Besides age, risk factors for hair loss include:
- Certain autoimmune disorders
Signs and symptoms of hair loss
Hair loss might be difficult to notice at the beginning. As we said, it’s normal to lose strands of hair every day. But how much is too much? Do we count the hairs? No, of course not. Look for the following signs:
- thinning of the hair
- receding hairline
- excessive shedding
There are different types of hair loss, and some of them might be reversible. Let’s take a look at them:
- Male-pattern baldness. The typical symptoms are receding hairline, thinning of the hair (crown and temple), horseshoe shapes around the back and side of the head. It starts in the late twenties or thirties.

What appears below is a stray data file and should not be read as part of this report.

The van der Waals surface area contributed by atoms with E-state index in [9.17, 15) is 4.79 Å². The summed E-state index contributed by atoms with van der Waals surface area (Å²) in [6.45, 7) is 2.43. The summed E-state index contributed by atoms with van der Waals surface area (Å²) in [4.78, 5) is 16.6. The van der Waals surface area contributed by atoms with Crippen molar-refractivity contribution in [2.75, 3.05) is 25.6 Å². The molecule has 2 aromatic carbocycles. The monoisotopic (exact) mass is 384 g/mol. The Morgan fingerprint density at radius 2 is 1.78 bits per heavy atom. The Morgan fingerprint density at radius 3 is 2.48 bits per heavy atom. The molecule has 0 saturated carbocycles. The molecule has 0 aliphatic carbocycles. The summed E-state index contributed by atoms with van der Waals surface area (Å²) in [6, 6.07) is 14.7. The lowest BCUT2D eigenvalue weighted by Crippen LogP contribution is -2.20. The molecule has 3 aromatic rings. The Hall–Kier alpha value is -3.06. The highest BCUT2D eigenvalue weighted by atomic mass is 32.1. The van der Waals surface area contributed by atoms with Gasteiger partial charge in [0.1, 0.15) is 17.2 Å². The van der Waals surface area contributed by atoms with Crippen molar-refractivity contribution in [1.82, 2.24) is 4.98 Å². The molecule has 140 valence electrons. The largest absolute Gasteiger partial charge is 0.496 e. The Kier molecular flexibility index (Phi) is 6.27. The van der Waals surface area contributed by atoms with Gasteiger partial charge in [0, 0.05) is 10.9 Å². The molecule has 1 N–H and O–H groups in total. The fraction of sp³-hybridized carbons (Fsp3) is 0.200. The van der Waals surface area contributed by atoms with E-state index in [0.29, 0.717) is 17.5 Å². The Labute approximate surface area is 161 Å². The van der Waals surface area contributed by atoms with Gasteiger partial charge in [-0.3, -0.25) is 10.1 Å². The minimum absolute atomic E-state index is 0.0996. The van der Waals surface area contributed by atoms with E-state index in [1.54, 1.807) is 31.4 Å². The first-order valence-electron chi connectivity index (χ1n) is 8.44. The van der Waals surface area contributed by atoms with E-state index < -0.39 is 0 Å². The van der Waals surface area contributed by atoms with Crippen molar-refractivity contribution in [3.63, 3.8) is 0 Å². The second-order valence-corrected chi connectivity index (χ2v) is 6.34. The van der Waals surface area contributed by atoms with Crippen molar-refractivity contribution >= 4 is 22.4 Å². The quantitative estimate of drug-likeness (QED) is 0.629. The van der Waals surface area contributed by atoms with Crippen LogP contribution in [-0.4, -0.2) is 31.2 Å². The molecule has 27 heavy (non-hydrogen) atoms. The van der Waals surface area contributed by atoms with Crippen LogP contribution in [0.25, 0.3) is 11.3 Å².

- Female-pattern baldness. The sign is thinning of the hair on the top of the head.
- Alopecia areata. The symptoms are bold patches as big as a large coin on the scalp. It usually affects teenagers. The hair regrows in most cases, but some do develop severe hair loss.
- Scarring alopecia. A complete destruction of the hair follicle due to complications from other diseases.
- Anagen effluvium. The typical sign is a widespread hair loss on your face, head, and body. It’s usually due to chemotherapy, and it’s temporal.
- Telogen effluvium. It’s a type of alopecia areata, but it causes a widespread thinning of the hair. Usually, your hair will start to grow in about six months.